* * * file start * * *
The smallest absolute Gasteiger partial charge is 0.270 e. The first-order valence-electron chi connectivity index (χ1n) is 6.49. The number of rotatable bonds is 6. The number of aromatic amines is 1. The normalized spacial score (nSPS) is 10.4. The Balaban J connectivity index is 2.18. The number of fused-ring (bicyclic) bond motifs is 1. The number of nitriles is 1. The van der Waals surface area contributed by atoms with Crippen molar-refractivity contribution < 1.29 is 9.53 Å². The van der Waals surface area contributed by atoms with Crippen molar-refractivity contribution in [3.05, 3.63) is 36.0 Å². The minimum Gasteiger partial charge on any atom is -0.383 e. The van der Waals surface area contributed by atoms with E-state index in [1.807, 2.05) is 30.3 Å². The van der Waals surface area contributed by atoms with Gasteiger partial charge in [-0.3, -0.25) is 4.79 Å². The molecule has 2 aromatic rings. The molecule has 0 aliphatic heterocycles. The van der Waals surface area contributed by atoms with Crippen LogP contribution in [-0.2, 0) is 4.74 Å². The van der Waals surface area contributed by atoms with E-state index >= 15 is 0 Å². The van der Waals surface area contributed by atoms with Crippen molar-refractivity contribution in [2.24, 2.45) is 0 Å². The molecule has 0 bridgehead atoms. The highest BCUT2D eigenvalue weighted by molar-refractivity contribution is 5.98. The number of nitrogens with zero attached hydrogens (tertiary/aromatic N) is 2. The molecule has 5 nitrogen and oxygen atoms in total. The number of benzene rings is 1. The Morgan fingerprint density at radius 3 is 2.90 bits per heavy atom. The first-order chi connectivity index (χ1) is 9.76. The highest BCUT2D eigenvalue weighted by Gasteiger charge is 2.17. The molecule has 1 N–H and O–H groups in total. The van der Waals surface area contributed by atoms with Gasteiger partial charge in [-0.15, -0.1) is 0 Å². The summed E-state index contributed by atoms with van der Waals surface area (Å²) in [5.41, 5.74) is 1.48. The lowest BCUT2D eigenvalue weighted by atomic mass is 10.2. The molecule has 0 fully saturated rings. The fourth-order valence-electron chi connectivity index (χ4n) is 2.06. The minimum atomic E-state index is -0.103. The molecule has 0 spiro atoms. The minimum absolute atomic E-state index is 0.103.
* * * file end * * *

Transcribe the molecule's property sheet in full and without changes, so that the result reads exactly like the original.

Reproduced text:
The smallest absolute Gasteiger partial charge is 0.270 e. The first-order valence-electron chi connectivity index (χ1n) is 6.49. The number of rotatable bonds is 6. The number of aromatic amines is 1. The normalized spacial score (nSPS) is 10.4. The Balaban J connectivity index is 2.18. The number of fused-ring (bicyclic) bond motifs is 1. The number of nitriles is 1. The van der Waals surface area contributed by atoms with Crippen molar-refractivity contribution < 1.29 is 9.53 Å². The van der Waals surface area contributed by atoms with Crippen molar-refractivity contribution in [3.05, 3.63) is 36.0 Å². The minimum Gasteiger partial charge on any atom is -0.383 e. The van der Waals surface area contributed by atoms with E-state index in [1.807, 2.05) is 30.3 Å². The van der Waals surface area contributed by atoms with Gasteiger partial charge in [-0.3, -0.25) is 4.79 Å². The molecule has 2 aromatic rings. The molecule has 0 aliphatic heterocycles. The van der Waals surface area contributed by atoms with Crippen LogP contribution in [-0.2, 0) is 4.74 Å². The van der Waals surface area contributed by atoms with E-state index >= 15 is 0 Å². The van der Waals surface area contributed by atoms with Crippen molar-refractivity contribution in [2.24, 2.45) is 0 Å². The molecule has 0 bridgehead atoms. The highest BCUT2D eigenvalue weighted by molar-refractivity contribution is 5.98. The number of nitrogens with zero attached hydrogens (tertiary/aromatic N) is 2. The molecule has 5 nitrogen and oxygen atoms in total. The number of benzene rings is 1. The Morgan fingerprint density at radius 3 is 2.90 bits per heavy atom. The first-order chi connectivity index (χ1) is 9.76. The highest BCUT2D eigenvalue weighted by Gasteiger charge is 2.17. The molecule has 1 N–H and O–H groups in total. The van der Waals surface area contributed by atoms with Gasteiger partial charge in [-0.15, -0.1) is 0 Å². The summed E-state index contributed by atoms with van der Waals surface area (Å²) in [5.41, 5.74) is 1.48. The lowest BCUT2D eigenvalue weighted by atomic mass is 10.2. The molecule has 0 fully saturated rings. The fourth-order valence-electron chi connectivity index (χ4n) is 2.06. The minimum atomic E-state index is -0.103. The molecule has 0 spiro atoms. The minimum absolute atomic E-state index is 0.103.